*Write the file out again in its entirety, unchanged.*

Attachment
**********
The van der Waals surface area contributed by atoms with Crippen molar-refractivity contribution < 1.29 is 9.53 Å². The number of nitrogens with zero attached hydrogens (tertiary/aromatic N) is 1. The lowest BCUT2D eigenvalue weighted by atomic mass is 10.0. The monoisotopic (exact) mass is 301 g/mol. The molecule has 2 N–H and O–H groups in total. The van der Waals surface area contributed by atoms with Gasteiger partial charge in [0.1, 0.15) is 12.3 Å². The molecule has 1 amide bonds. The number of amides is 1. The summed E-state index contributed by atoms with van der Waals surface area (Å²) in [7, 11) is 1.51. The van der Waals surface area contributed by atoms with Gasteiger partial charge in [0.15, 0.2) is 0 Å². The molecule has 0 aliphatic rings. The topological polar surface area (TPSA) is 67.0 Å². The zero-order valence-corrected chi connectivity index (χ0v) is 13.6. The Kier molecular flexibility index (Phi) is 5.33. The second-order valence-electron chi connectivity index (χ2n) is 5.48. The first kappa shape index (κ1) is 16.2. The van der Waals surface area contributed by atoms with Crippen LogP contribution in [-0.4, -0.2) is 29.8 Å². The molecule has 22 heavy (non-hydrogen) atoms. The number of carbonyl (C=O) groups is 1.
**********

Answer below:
The van der Waals surface area contributed by atoms with Crippen molar-refractivity contribution < 1.29 is 9.53 Å². The number of nitrogens with zero attached hydrogens (tertiary/aromatic N) is 1. The lowest BCUT2D eigenvalue weighted by atomic mass is 10.0. The monoisotopic (exact) mass is 301 g/mol. The molecule has 2 N–H and O–H groups in total. The van der Waals surface area contributed by atoms with Gasteiger partial charge in [0.1, 0.15) is 12.3 Å². The molecule has 1 amide bonds. The number of amides is 1. The summed E-state index contributed by atoms with van der Waals surface area (Å²) in [7, 11) is 1.51. The van der Waals surface area contributed by atoms with Gasteiger partial charge in [0.15, 0.2) is 0 Å². The molecule has 0 aliphatic rings. The topological polar surface area (TPSA) is 67.0 Å². The zero-order valence-corrected chi connectivity index (χ0v) is 13.6. The Kier molecular flexibility index (Phi) is 5.33. The second-order valence-electron chi connectivity index (χ2n) is 5.48. The first kappa shape index (κ1) is 16.2. The van der Waals surface area contributed by atoms with Crippen LogP contribution in [-0.4, -0.2) is 29.8 Å². The molecule has 22 heavy (non-hydrogen) atoms. The number of carbonyl (C=O) groups is 1.